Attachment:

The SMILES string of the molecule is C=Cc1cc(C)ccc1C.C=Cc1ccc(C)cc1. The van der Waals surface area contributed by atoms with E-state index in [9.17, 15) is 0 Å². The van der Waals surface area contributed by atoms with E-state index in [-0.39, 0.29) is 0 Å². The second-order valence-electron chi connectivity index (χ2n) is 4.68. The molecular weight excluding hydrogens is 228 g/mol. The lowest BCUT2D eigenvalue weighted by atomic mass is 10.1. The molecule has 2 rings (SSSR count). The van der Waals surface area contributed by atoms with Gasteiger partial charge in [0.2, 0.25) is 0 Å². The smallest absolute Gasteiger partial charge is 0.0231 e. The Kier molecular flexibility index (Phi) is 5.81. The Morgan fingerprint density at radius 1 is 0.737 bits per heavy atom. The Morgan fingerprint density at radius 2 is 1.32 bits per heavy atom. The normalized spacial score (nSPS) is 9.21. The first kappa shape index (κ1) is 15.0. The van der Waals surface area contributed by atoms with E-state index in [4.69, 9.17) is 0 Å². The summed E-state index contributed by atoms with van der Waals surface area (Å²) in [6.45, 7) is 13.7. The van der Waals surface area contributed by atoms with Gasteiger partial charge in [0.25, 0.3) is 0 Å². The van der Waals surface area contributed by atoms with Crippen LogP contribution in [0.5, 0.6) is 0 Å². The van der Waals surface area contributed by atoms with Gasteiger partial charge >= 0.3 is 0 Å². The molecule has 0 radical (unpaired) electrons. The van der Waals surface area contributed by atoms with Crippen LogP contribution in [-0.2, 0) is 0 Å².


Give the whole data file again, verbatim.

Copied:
The SMILES string of the molecule is C=Cc1cc(C)ccc1C.C=Cc1ccc(C)cc1. The van der Waals surface area contributed by atoms with E-state index in [9.17, 15) is 0 Å². The van der Waals surface area contributed by atoms with E-state index in [-0.39, 0.29) is 0 Å². The second-order valence-electron chi connectivity index (χ2n) is 4.68. The molecular weight excluding hydrogens is 228 g/mol. The lowest BCUT2D eigenvalue weighted by atomic mass is 10.1. The molecule has 2 rings (SSSR count). The van der Waals surface area contributed by atoms with Gasteiger partial charge in [0.2, 0.25) is 0 Å². The smallest absolute Gasteiger partial charge is 0.0231 e. The Kier molecular flexibility index (Phi) is 5.81. The Morgan fingerprint density at radius 1 is 0.737 bits per heavy atom. The Morgan fingerprint density at radius 2 is 1.32 bits per heavy atom. The normalized spacial score (nSPS) is 9.21. The first kappa shape index (κ1) is 15.0. The van der Waals surface area contributed by atoms with E-state index in [4.69, 9.17) is 0 Å². The summed E-state index contributed by atoms with van der Waals surface area (Å²) in [6.45, 7) is 13.7. The van der Waals surface area contributed by atoms with Gasteiger partial charge in [0.25, 0.3) is 0 Å². The van der Waals surface area contributed by atoms with Crippen LogP contribution in [0.5, 0.6) is 0 Å². The van der Waals surface area contributed by atoms with Gasteiger partial charge >= 0.3 is 0 Å². The molecule has 0 radical (unpaired) electrons. The van der Waals surface area contributed by atoms with Crippen LogP contribution in [-0.2, 0) is 0 Å².